After President Trump signed his executive order on family separation, she went on to ask, “What’s going to happen to the children who are stuck, alone, without their parents in detention centers scattered throughout the country? The psychological damage has already been done. This EO doesn’t begin to solve the massive problem has created.”


Senator Dick Durbin (D-IL)
Georgetown University, B.S. ‘66, J.D. ‘69

Senator Dick Durbin of Illinois, a 1966 graduate of Georgetown University and a 1969 graduate of Georgetown Law, denounced Trump’s executive order as not solving the problems he caused. In his statement, he says that “locking up whole families is no solution at all,” and that “President Trump and his enablers in Congress have taken these children hostage to try to enact their anti-immigration agenda into law.”

Durbin also attended and spoke at the Chicago Keep Families Together rally in Chicago on Saturday, June 23.

“For those of you who are parents and grandparents, imagine for a moment being separated from a child who is 5 or 6 years old,” Durbin said.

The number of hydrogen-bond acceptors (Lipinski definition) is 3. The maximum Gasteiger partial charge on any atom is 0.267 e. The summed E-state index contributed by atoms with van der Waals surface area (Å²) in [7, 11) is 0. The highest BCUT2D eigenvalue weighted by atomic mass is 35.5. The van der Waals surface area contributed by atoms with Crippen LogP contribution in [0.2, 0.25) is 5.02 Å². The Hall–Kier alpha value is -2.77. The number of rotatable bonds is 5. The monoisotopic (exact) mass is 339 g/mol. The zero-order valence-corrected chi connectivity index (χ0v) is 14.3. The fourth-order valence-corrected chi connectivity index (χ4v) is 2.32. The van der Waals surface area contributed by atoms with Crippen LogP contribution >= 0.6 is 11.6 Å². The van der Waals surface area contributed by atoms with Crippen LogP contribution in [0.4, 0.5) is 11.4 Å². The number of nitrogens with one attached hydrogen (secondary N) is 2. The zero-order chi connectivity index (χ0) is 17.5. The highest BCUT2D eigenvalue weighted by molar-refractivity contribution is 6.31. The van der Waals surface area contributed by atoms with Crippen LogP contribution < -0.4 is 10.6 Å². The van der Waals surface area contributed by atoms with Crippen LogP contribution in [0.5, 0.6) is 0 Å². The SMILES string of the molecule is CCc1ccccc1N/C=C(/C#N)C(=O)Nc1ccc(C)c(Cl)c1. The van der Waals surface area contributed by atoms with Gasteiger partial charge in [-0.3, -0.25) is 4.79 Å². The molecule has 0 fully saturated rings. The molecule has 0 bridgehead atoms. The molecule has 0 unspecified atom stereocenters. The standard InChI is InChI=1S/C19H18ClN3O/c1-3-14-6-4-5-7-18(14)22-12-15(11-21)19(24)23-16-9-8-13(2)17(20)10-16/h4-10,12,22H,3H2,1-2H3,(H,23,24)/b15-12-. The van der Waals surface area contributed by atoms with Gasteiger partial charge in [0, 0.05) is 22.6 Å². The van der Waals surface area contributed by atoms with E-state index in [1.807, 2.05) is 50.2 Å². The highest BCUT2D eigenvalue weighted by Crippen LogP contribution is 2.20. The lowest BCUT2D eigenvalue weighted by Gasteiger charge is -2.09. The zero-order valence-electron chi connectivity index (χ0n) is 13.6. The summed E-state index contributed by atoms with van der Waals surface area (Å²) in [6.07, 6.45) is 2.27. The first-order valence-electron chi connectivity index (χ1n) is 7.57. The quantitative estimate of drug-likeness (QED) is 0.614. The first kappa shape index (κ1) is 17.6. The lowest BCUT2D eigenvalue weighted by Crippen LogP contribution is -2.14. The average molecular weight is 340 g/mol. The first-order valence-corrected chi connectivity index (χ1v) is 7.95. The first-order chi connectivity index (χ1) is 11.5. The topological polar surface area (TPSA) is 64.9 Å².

Senator Mazie Hirono (D-HI)
Georgetown Law ‘78

Senator Mazie Hirono, Hawaii senator, also a graduate of Georgetown Law, says on the floor that the Trump Administration is “playing games with the lives of innocent children,” and implores Congress and the Administration to take action beyond the executive order.

“When my family came to this country, we didn’t have anything,” she shared during an interview on MSNBC during which she compared family separation at our border to Japanese internment camps. “I didn’t speak English. I put myself in the shoes of these little kids being ripped from their parents—if my mother was taken away, I don’t know what would have happened to me and my brothers.”


Senator Lisa Murkowski (R-AK)
Georgetown University ‘80

Alaskan senator and 1980 Georgetown graduate Lisa Murkowski, emphasizing human rights, says in her statement about responding to Trump’s executive order, “We… must ensure that we have an immigration process that is humane, making certain the facilities in which parents and children are detained are appropriate, while also allowing for the consideration of non-detention alternatives. We still haven’t addressed much of the underlying issue of ensuring a fair and expiditious process for those seeking asylum. Those seeking asylum are not criminals and should not be treated as if they were. The executive order is a step in the right direction, but we still have a lot of work to do.”